Why Health Experts Want to Crack Down on Menthol Cigarettes, Flavored Cigars  

Dr. Gina Lynem-Walker
Dr. Gina Lynem-Walker

| 4 min read

Dr. Gina Lynem-Walker, MD, is a quality medical director for utilization management at Blue Cross Blue Shield of Michigan. She is an internal medicine physician with experience in utilization management, care management and disease management, and is a volunteer faculty member at Wayne State University Medical School. She is married with two children, and enjoys gardening, reading, crafts, music, community service and travel.

Menthol cigarettes are particularly dangerous because the analgesic and cooling effects of menthol mask the potency of the cigarette smoke, making the harmful ingredients more easily absorbed by the body. They’re also extremely addictive, even relative to other cigarette types.  
In 2019 there were more than 18.5 million menthol cigarette smokers aged 12 and older in the United States. This included high rates of smokers who were teenagers, young adults, individuals who are African American/Black, and other racial and ethnic groups. This statistic is from the U.S. Food and Drug Administration (FDA), which announced it will ban menthol cigarettes and flavored cigars in 2022. Through the ban, the agency hopes to reduce disease and death from tobacco product use by reducing youth experimentation and addiction. Menthol cigarettes are particularly dangerous because the analgesic and cooling effects of menthol mask the potency of the cigarette smoke, making the harmful ingredients more easily absorbed by the body. They’re also extremely addictive, even relative to other cigarette types. According to the Centers for Disease Control and Prevention (CDC), people who smoke menthol cigarettes may be less likely to successfully quit than people who smoke non-menthol cigarettes. The proportion of people who tried and succeeded in quitting non-menthol cigarettes is greater than the proportion of people who have tried and succeeded in quitting menthol cigarettes. Fewer people now smoke cigarettes than in the past, but the percentage of people from certain population groups who smoke menthol cigarettes has either increased or remains unchanged, per the CDC.

Use of Menthol Products in the Black Community

Black adults have the highest percentage of menthol cigarette use compared to other racial and ethnic groups. According to a 2018 National Survey on Drug Use and Health, 85% of Black smokers preferred menthol cigarettes. Historically, menthol cigarettes have been heavily marketed toward Black people, especially in urban communities. The tobacco industry has historically attempted to maintain a positive image among Black people. Targeted advertising techniques among tobacco companies have included: 
  • Devoting more shelf space to retail outlets in predominantly Black neighborhoods. 
  • Making contributions to minority higher education institutions, elected officials, civic and community organizations, and scholarship programs. 
  • Supporting cultural events. 
  • Using discounts and multi-pack coupons — which are most often used by Black people and other minority groups, women and young people — to increase sales. 
Cigarette use among Black individuals has devastating health impacts: 
  • Published modeling studies estimate that 324,000 to 654,000 smoking attributable deaths will be avoided over the next 40 years if menthol cigarettes are no longer available in the U.S. Black smokers would make up between 92,000 and 238,000 (15% and 37%, respectively) of those estimated deaths, according to the studies.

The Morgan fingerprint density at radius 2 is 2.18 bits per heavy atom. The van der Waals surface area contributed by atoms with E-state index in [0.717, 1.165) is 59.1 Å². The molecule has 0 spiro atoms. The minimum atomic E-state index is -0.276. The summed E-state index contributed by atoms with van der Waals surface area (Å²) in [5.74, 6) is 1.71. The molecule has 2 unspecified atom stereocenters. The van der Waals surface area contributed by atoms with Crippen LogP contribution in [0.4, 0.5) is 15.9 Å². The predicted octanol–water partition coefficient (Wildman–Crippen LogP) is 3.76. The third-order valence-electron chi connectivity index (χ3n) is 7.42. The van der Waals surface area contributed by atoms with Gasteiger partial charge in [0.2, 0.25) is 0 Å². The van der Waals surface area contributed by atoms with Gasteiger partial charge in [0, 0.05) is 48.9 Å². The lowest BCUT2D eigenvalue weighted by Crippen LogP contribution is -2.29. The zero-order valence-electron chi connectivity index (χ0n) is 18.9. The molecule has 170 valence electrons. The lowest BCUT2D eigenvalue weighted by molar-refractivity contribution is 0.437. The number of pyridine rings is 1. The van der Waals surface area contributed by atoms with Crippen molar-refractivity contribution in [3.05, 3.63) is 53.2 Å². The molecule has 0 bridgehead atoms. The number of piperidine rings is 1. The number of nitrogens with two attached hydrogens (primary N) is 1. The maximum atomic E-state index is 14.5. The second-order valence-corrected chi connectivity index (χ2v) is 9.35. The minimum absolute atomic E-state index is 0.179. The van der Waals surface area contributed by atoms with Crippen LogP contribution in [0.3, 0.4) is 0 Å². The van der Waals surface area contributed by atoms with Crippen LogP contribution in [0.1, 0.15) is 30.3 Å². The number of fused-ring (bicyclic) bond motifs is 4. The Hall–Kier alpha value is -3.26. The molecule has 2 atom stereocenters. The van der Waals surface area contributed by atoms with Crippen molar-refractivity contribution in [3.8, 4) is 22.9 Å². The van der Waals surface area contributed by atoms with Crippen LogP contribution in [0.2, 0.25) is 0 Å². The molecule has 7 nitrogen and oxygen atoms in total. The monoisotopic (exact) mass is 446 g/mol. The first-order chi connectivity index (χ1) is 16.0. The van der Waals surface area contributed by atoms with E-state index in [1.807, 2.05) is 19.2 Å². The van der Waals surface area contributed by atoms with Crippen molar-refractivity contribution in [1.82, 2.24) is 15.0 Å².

• Lung cancer is the leading cause of cancer death (22%) among Black men in the U.S., according to the American Cancer Society.
  • Among Black women, lung cancer is the second-leading cause of cancer death (17%) in the U.S., behind only breast cancer (18%). 

Healthier Ways to Cope with Stress

Cigarette smoking is commonly associated with short-term stress relief. It’s used by people – especially habitual smokers – as a coping mechanism. But smoking does not solve the problems that cause stress. Furthermore, nicotine addiction itself causes its own stress.  Here are some healthy ways to combat stress: 
  • Cutting back on coffee and caffeine 
  • Drinking lots of water 
  • Eating a balanced diet 
  • Getting plenty of sleep 
  • Making time for self-care
  • Taking slow, deep breaths 
  • Talking through feelings of stress with loved ones 
  • Stretching and exercise 

Smoking Cessation Help

There are hotlines and online resources available to those who want to quit smoking for good.  
  • Download the quitSTART smartphone app, a free app that helps people quit smoking through tailored tips, inspiration, craving management, challenges and more. The quitSTART app is a product of Smokefree.gov
  • Individuals can check with their health insurance company to see if tobacco cessation resources are available to them at a free or reduced cost.
  • Take the first step by calling 1-800-QUIT-NOW (1-800-784-8669) for free support. 
  • Text “QUITNOW” to 333888 to join the National Texting Portal. This allows smokers to sign up for text messaging services that include encouragement, advice and tips. 
Gina Lynem-Walker, M.D., is an associate medical director at Blue Cross Blue Shield of Michigan. For more health news and information, visit MIBluesPerspectives.com. Photo credit: Getty Images Related content:

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